ST. PETERSBURG — After a year of major changes that have resulted in a 10 percent increase in patients at All Children's Hospital, a leading credit rating group has given the institution a clean bill of financial health.
Fitch Ratings on Wednesday affirmed All Children's AA bond rating, pointing to its strong cash flow, successful transition to a new building, increased patient volume, and an affiliation with Johns Hopkins Health System as key drivers behind the rating.
Fitch noted that the hospital's operating margin, which dropped to 1 percent in the 2009-10 fiscal year because of the construction project, rose to 5.6 percent in the first half of the current fiscal year.
"We're very happy," said Nancy Templin, All Children's chief financial officer. "It shows we were able to open a hospital successfully, and that our volume and financial activity have been better than expected.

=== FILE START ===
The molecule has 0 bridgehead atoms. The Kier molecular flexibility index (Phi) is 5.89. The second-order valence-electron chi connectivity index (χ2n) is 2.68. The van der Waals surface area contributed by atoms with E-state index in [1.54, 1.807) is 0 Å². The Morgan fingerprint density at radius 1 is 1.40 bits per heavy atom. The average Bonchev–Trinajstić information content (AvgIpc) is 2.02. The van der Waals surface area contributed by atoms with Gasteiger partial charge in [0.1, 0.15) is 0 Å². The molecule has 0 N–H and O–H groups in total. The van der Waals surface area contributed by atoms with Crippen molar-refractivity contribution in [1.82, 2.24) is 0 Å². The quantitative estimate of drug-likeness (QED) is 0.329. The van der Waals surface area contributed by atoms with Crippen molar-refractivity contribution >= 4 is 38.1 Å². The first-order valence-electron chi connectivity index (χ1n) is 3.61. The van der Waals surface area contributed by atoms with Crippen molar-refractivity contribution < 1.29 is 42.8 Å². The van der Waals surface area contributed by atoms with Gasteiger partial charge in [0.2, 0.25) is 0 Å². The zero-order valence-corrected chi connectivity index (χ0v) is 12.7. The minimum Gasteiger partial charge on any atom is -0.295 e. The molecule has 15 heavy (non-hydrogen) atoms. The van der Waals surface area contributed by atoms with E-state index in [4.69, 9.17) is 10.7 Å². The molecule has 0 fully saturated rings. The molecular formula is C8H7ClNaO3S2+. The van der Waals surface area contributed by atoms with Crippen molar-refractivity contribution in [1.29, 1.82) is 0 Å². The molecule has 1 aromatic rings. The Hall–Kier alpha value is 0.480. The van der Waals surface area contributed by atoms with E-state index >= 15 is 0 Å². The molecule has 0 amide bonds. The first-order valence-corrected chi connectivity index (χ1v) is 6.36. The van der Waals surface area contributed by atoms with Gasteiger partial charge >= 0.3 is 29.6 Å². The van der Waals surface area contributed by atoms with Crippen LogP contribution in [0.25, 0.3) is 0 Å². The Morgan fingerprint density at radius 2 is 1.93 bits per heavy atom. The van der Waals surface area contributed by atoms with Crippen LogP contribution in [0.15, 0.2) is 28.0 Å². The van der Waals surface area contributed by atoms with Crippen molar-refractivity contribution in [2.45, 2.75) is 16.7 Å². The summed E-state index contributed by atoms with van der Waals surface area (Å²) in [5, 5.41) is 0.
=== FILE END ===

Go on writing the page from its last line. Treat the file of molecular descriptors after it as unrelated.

"It lets the public know that we've done what we said we would do."
In January 2010, All Children's opened a 259-bed hospital and adjacent 250,000-square-foot outpatient center. The new facilities, which also included a power plant and parking garage, cost $390 million and were funded by $200 million in debt, $115 million in cash and $75 million from the All Children's foundation, according to Fitch.
Fitch noted that hospital cash flow remains strong. As of March 31, the hospital had unrestricted cash and investments totaling $291 million.
The rating report, however, cited the hospital's high reliance on government funding and above-average debt burden as concerns that could negatively affect its bond rating in the future.
All Children's receives more than 60 percent of its revenue from Medicaid, the government insurance program for the poor. That makes it particularly vulnerable to cuts in government funding. But Fitch noted that the high reliance on Medicaid is typical of children's hospitals.
Richard Martin can be reached at email@example.com or (813) 226-3322.